“Websites must tone down their individual appearance and distinct design in all ways:
– visual design
– terminology and labeling
– interaction design and workflow
– information architecture”
“Even as websites become more similar and appearance design becomes more simplified, there will be a large number of design decisions that still need to be made in order to optimize the usability of each individual site.
Most important, each Internet service needs to be based on a task analysis of its specific users and their needs. You can combine standardized user interface elements in many ways, and the better sites will support the way users want to approach the problems.”
“This piece is the promised follow-up to Nielsen’s June 25th piece, which dissected Microsoft’s .NET announcement. In that piece, Nielsen argued that since the network is the new user experience, individual sites will no longer “supply a complete user experience, [instead] each site will supply a component of the overall user experience that is coordinated by the new nexus.”
To put it bluntly, Nielsen has it backwards.”
“Nielsen believes that this network-centric world will demand that all websites look and act alike, since we’ll be traversing amongst multiple sites even more frequently than we do today. This makes very little sense to me. If information can move freely, why should I have to jump from site to site to have an “overall user experience?” If all information is networked, why should I have to travel the web to find it? Why shouldn’t it come directly to me, in a user experience that’s uniquely tailored to my needs?”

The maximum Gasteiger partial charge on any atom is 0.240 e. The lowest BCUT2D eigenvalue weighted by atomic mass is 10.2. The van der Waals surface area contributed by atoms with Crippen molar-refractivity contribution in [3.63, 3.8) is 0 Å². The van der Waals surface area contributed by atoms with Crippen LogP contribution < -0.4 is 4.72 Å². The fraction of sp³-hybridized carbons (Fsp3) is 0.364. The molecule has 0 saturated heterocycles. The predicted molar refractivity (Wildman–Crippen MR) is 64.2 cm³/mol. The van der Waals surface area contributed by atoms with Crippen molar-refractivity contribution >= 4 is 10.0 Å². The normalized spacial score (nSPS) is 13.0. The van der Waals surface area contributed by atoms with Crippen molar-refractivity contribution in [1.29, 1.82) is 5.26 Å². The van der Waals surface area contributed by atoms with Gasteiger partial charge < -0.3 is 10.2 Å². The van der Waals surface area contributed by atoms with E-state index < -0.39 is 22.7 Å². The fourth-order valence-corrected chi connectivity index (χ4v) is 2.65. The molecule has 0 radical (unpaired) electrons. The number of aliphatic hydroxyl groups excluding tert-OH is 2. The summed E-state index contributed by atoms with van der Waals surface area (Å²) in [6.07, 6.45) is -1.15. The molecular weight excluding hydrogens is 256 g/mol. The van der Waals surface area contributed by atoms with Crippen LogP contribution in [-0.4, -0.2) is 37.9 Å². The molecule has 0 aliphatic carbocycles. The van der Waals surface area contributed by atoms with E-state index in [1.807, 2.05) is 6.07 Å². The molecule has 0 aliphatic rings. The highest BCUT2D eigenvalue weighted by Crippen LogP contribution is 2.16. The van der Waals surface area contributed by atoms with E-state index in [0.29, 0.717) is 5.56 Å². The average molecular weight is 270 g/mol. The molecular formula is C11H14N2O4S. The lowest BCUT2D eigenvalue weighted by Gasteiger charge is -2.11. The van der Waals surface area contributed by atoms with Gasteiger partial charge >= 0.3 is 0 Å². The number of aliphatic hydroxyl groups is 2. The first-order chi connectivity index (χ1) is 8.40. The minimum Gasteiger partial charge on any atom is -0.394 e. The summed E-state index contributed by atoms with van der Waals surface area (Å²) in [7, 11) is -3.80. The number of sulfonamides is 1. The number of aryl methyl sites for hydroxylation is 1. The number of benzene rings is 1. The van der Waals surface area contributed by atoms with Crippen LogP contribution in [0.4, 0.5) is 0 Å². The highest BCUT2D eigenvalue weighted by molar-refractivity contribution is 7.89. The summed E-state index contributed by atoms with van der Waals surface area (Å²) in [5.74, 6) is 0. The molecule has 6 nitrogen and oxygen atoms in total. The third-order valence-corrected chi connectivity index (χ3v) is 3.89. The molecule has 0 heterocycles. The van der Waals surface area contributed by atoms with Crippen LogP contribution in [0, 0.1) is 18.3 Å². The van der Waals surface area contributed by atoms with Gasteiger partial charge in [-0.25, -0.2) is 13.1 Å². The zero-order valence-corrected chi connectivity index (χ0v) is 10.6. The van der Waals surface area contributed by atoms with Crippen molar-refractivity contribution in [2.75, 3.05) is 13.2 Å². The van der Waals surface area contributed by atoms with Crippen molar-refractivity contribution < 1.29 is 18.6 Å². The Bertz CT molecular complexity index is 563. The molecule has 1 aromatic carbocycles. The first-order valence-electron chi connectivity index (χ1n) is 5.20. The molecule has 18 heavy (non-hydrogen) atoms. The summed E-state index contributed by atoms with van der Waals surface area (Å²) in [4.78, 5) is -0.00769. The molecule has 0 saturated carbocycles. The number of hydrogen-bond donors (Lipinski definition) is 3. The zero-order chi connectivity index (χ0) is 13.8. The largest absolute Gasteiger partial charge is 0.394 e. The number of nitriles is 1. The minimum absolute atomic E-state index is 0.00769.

“Standard methods of exchanging and delivering information will open up opportunities for Internet application developers to provide more distinct user experiences for more distinct target markets. If there’s a market for a particular type (or brand) of user experience, information standards will only help create that market, by helping users avoid information-based application lock-in (a la Microsoft Office), and forcing developers to cater to the user interface and functionality needs of their particular audience.
This is just the beginning of web design. Not the end.”